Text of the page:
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Don't forget that you can use YouTube or Spotify to play along as well. Once you're ready to start working with a capo, you can try some of these songs, which still only involve our three main "Fool's Gold" chords, but in different keys. All you need is a capo and you can use the exact same chords!

And since you're working on three more chords, let's list a batch of songs to keep you growing in your repertoire. You may be surprised to see the sheer wealth of songs that are out there waiting for you. In fact, you may find them to be just as easy, if not easier. What's for certain, you'll find a few tunes that you'll simply be itching to play.

Here's a list for you to peruse. You only have to move two fingers back and forth one string each. It's a piece of cake! Keep things simple, and slowly build up from there. We also suggested you scoop up a capo while you're at it. But that's not all you're going to need. As a beginner I don't recommend breaking the bank over anything too nice, but there are a few items you'll have to have around regardless.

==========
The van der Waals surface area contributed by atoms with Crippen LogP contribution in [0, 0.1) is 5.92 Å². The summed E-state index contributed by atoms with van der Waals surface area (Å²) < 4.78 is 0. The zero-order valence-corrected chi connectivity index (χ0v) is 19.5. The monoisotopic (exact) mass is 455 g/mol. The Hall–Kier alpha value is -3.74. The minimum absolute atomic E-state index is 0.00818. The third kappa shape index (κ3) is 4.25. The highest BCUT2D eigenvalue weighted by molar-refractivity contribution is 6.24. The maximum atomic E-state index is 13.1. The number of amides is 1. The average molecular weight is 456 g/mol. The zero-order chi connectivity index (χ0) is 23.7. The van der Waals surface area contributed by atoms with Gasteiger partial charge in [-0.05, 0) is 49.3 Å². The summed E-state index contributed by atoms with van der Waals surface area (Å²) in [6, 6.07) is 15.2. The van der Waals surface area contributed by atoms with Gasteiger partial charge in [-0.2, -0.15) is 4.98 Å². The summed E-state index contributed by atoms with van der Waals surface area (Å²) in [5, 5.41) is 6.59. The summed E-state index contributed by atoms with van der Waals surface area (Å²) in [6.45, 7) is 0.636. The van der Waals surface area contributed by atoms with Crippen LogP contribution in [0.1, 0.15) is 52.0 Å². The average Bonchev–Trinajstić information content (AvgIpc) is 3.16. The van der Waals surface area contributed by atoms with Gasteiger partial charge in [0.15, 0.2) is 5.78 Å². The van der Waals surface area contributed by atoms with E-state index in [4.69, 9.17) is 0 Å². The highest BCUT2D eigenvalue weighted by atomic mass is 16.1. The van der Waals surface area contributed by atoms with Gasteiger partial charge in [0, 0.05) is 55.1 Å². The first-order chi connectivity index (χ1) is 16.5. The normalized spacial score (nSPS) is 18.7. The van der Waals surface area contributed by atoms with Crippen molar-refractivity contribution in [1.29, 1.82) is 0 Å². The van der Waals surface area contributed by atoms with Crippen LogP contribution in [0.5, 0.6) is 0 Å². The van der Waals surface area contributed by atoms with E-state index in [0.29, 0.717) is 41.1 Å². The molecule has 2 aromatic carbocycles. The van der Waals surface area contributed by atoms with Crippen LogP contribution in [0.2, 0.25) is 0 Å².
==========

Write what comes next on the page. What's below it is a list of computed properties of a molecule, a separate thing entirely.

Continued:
Be Not Afraid

You will need at least two packs of strings around. It's a guarantee that you're going to break at least one string while tuning up. We've all done it by going an octave too high and then the thinnest strings snap. Even if someone else tunes the guitar for you, you'll eventually break a string. Having an extra set around means you'll be ready no matter which string pops.

It's likely that you're going to lose picks. They'll come out of your pocket, get dropped, get lost in your house or at a friend's place, etc. You'll want to go ahead and pick up a pack of These D'Addario's are medium thickness which will let you get an idea of whether you want to go with thinner or thicker picks over time. Lastly, if you don't already have access to a guitar you'll need one! Again, I don't recommend going too expensive until you know you're fully committed.

But you don't want shoddy quality either because that makes learning even harder. My favorite travel and practice guitar is the Martin Backpacker:. It comes with a strap, which you'll want due to the shape of the body, even as you practice while seated. You also get a nice travel bag with pockets for strings, picks, tablature, etc.